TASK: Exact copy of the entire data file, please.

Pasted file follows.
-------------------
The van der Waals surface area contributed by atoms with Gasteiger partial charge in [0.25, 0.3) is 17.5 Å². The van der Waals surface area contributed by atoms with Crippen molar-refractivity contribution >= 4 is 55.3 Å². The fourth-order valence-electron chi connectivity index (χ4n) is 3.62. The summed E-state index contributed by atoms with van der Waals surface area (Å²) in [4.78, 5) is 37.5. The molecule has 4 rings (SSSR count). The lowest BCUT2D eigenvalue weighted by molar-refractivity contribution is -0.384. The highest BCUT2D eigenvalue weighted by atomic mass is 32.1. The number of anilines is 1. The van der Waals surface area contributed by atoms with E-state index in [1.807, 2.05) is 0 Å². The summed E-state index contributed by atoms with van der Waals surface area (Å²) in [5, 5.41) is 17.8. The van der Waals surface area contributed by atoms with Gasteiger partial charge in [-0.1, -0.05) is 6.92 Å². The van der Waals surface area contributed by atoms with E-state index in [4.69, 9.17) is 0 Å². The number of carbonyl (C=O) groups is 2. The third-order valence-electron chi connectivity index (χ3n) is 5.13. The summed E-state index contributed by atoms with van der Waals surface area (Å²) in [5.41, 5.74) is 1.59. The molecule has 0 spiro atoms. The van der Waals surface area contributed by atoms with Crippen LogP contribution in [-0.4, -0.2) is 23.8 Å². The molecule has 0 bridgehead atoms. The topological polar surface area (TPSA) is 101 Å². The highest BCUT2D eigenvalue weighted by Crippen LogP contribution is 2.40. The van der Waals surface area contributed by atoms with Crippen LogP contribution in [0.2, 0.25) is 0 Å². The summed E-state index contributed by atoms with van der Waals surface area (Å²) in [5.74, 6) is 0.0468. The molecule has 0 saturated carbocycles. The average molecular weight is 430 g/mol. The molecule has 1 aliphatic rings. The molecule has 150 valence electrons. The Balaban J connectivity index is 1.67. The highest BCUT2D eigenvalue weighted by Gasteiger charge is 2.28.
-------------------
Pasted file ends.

The van der Waals surface area contributed by atoms with Gasteiger partial charge in [0.25, 0.3) is 17.5 Å². The van der Waals surface area contributed by atoms with Crippen molar-refractivity contribution >= 4 is 55.3 Å². The fourth-order valence-electron chi connectivity index (χ4n) is 3.62. The summed E-state index contributed by atoms with van der Waals surface area (Å²) in [4.78, 5) is 37.5. The molecule has 4 rings (SSSR count). The lowest BCUT2D eigenvalue weighted by molar-refractivity contribution is -0.384. The highest BCUT2D eigenvalue weighted by atomic mass is 32.1. The number of anilines is 1. The van der Waals surface area contributed by atoms with E-state index in [1.807, 2.05) is 0 Å². The summed E-state index contributed by atoms with van der Waals surface area (Å²) in [5, 5.41) is 17.8. The van der Waals surface area contributed by atoms with Gasteiger partial charge in [-0.1, -0.05) is 6.92 Å². The van der Waals surface area contributed by atoms with E-state index in [4.69, 9.17) is 0 Å². The number of carbonyl (C=O) groups is 2. The third-order valence-electron chi connectivity index (χ3n) is 5.13. The summed E-state index contributed by atoms with van der Waals surface area (Å²) in [5.41, 5.74) is 1.59. The molecule has 0 spiro atoms. The van der Waals surface area contributed by atoms with Crippen LogP contribution in [-0.4, -0.2) is 23.8 Å². The molecule has 0 bridgehead atoms. The topological polar surface area (TPSA) is 101 Å². The highest BCUT2D eigenvalue weighted by Crippen LogP contribution is 2.40. The van der Waals surface area contributed by atoms with Crippen LogP contribution in [0.2, 0.25) is 0 Å². The summed E-state index contributed by atoms with van der Waals surface area (Å²) in [5.74, 6) is 0.0468. The molecule has 0 saturated carbocycles. The average molecular weight is 430 g/mol. The molecule has 1 aliphatic rings. The molecule has 150 valence electrons. The Balaban J connectivity index is 1.67. The highest BCUT2D eigenvalue weighted by Gasteiger charge is 2.28.